This Star Trek article contains some spoilers for Prodigy episode 3, “Dreamcatcher.”
Spores are a big deal in Star Trek. This may sound like a retroactive canon thing, given that the propulsion system of the USS Discovery basically runs on mushrooms, but, the truth is, spores also gave Star Trek: The Original Series one of its most pivotal and important episodes: “This Side of Paradise.” Prior to Prodigy‘s release, we were told that the kid-geared series would be drawing inspiration from all corners of Trek universe and, in a kind of strange tribute to both the spores of Discovery and the spores of TOS, the new kids’ animated series Star Trek: Prodigy now also has its own spore-centric arc. Here’s what’s going on in the episode “Dreamcatcher,” and how the whole premise scans as a love letter to the Treks that came before.
Of all the episodes of Prodigy thus far, “Dreamcatcher” seems the most like a traditional Star Trek story. In an overt reference to the landing capabilities of Janeway’s USS Voyager, the Protostar touches down on an alien planet in the Hirogen sector. Although we don’t see the Hirogen, those are the same aliens who hassled the Voyager crew, most notably in the episode “The Killing Game.” And just like that episode, “Dreamcatcher,” presents a world of illusion designed to ensure the young crew of the Protostar. Frankly, the idea of a crew hitting up a beautiful planet, only to discover that it’s full of illusions and traps is a very old Star Trek trope. From the TOS classic “Shore Leave” to TNG’s “Justice,” this kind of thing happens all the time. No matter how hard adventure narratives try, everybody’s got to throw their various references to The Odyssey in there.
In “Dreamcatcher,” the young crew encounters creepy vine-spores which Zero’s tricorder identifies as having “mycelium” components. This could indicate the aliens the Protostar has encountered are similar to the jahSepp, the mycelium network-dwelling aliens that hassled Tilly in Discovery Season 2, most notably in the episode “Saints of Imperfection.”
To be clear, these new spore aliens probably aren’t the jahSepp, but, oddly, like May Ahearn in DISCO, these alien spores can also use telepathy to create an illusionary version of a real person. This also has shades of the Voyager episode “In the Flesh,” in which Species 8472 assumed the forms of several real Starfleet folks in order to make a totally fake version of Starfleet Academy. The point is, between Discovery and Voyager, various aliens who live in strange environments tend to love playing dress-up in order to mess with our heroes.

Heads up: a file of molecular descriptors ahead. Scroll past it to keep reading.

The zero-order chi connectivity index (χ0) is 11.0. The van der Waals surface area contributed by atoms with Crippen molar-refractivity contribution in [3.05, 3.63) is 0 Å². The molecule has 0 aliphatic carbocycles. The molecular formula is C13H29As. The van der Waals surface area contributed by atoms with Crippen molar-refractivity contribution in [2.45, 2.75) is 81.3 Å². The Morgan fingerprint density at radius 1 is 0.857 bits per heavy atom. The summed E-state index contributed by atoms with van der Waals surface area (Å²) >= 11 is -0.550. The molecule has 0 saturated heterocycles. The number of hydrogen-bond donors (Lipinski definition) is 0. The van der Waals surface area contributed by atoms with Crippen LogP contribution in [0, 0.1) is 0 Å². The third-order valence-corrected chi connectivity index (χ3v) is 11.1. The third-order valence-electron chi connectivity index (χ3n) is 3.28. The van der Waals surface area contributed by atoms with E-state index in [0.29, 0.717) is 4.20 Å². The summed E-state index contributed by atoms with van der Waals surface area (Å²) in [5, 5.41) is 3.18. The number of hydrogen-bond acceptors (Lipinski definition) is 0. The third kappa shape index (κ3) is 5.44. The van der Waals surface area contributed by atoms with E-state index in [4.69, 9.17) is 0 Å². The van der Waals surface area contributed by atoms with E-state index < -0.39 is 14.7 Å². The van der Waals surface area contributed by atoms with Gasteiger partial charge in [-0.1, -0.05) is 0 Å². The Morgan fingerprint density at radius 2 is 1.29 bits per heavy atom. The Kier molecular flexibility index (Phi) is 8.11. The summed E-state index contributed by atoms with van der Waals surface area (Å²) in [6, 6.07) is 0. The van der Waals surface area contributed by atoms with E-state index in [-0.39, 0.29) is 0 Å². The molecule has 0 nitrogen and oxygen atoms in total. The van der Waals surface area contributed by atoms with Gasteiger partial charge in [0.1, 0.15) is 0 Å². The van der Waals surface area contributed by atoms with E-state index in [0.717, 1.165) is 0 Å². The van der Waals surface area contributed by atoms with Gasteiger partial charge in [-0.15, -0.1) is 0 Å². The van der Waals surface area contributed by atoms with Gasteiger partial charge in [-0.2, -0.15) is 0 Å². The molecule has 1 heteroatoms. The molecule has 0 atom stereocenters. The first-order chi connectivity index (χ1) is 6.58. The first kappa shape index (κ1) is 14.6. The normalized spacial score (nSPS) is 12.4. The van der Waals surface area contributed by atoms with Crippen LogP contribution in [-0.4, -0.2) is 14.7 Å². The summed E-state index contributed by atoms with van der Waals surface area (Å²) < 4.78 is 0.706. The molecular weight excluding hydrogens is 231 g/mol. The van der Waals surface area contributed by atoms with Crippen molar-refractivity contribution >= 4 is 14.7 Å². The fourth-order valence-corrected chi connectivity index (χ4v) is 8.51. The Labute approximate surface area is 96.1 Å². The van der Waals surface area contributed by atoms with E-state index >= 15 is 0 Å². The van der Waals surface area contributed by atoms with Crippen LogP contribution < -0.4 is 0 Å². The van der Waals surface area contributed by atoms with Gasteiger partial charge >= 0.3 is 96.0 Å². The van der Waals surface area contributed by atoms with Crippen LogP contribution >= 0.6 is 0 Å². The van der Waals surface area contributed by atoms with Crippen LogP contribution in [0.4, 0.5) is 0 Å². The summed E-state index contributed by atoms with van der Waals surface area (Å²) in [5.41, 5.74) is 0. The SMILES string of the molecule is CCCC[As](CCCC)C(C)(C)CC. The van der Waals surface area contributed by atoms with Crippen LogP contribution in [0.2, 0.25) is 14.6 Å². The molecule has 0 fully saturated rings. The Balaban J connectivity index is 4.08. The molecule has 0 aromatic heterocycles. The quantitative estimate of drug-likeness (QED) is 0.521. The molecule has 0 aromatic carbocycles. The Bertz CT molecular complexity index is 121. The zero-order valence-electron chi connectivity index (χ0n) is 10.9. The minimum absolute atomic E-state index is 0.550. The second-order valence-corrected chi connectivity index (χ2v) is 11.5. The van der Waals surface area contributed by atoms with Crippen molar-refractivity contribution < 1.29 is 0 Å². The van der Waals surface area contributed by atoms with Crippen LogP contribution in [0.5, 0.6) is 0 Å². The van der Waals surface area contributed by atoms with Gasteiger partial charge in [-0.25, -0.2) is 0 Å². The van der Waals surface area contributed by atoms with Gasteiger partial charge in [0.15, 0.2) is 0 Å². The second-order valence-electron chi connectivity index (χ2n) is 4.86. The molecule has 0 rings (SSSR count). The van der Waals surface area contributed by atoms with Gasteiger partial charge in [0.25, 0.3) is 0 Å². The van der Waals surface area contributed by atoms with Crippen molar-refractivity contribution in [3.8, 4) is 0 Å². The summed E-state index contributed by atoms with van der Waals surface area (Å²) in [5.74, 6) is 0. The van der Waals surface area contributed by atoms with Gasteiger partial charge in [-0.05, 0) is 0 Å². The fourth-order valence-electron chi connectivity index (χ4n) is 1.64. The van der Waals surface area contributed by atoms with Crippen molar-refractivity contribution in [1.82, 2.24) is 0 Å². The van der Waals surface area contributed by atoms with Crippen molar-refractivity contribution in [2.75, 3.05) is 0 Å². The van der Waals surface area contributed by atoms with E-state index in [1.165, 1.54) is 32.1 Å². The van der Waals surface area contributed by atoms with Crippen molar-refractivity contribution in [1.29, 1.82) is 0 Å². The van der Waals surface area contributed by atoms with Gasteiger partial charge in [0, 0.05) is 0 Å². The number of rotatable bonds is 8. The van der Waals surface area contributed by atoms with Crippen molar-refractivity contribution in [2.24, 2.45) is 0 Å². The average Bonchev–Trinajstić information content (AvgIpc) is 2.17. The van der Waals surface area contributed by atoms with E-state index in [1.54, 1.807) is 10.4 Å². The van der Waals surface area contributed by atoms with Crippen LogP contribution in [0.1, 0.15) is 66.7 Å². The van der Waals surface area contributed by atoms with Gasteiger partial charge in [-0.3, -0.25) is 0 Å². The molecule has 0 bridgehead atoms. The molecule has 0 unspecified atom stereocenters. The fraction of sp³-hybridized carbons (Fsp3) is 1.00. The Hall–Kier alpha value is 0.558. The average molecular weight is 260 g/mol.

But, spiritually, it feels like “Dreamcatcher” has the most in common with “This Side of Paradise,” the famous TOS episode pitched by Jerry Sohl and rewritten by super-influential Trek script-editor D.C. Fontana. In that episode, plants shot spores into the faces of the classic Enterprise crew, which basically made everybody super-chilled out, and willing to stay on the planet forever; consequences be damned. Those spores didn’t create illusions like in “Dreamcatcher,” but the set-up is somewhat similar. Just like Kirk was left alone as the last crew member on the Enterprise, Gwyn ends up being the only person (along with Murf) left alone on the Protostar. The reasons are a little bit different, but the similarities are pretty striking. In this sense, “Dreamcatcher” feels like a love letter to all of Trek, but also, probably “This Side of Paradise” in particular. In many ways, “This Side of Paradise” was a huge turning point of the classic show, because it was the first script that D.C. Fontana took ownership of it in a very real way. And although “The Naked Time,” had come before it, “This Side of Paradise” set the tone for an episode that could contain humor and danger in equal measure; all while the crew was basically acting out of character. Without “This Side of Paradise,” Fontana’s ability to expand Spock’s background and emotionalism may never have happened.
But more broadly, “This Side of Paradise,” created an interesting Star Trek tradition: While everyone is always boldly going, there’s inherent loneliness to the journey. If you throw in just a little bit of utterly persuasive alien spores, it’s enough for Star Trek people to consider just giving up and staying where they are. Again, this kind of stuff exists in all sorts of fiction, but for some reason, the “This Side of Paradise,” plot in Trek is super-powerful because it threatens to end the basic premise of Star Trek; that people keep moving, keep boldly going. This works well with Prodigy since we’re basically dealing with The Boxcar Children in space. Of course, they want comfort. Of course, they want something that feels like home. In TOS and DISCO, when the crew are haunted by illusions that might make them quit their cool Star Trek jobs, it hits differently. Sometimes people do quit, and that’s okay. (Looking at you, brave Nhan!)
But, with Prodigy, the idea that the kids might quit the ship is somehow scarier. Although the show is for kids, the context is actually much darker than most Treks. These kids are running from an evil warlord and they have no idea what they’re going to do next. They don’t have a mission or a purpose. And so, when tempting brainwashing spores appear, it’s actually terrifying. Star Trek has done this kind of thing before. But never quite like this.
Star Trek: Prodigy airs its mid-season finale on Paramount+ on November 18. At least 20 new episodes are expected to air in 2022.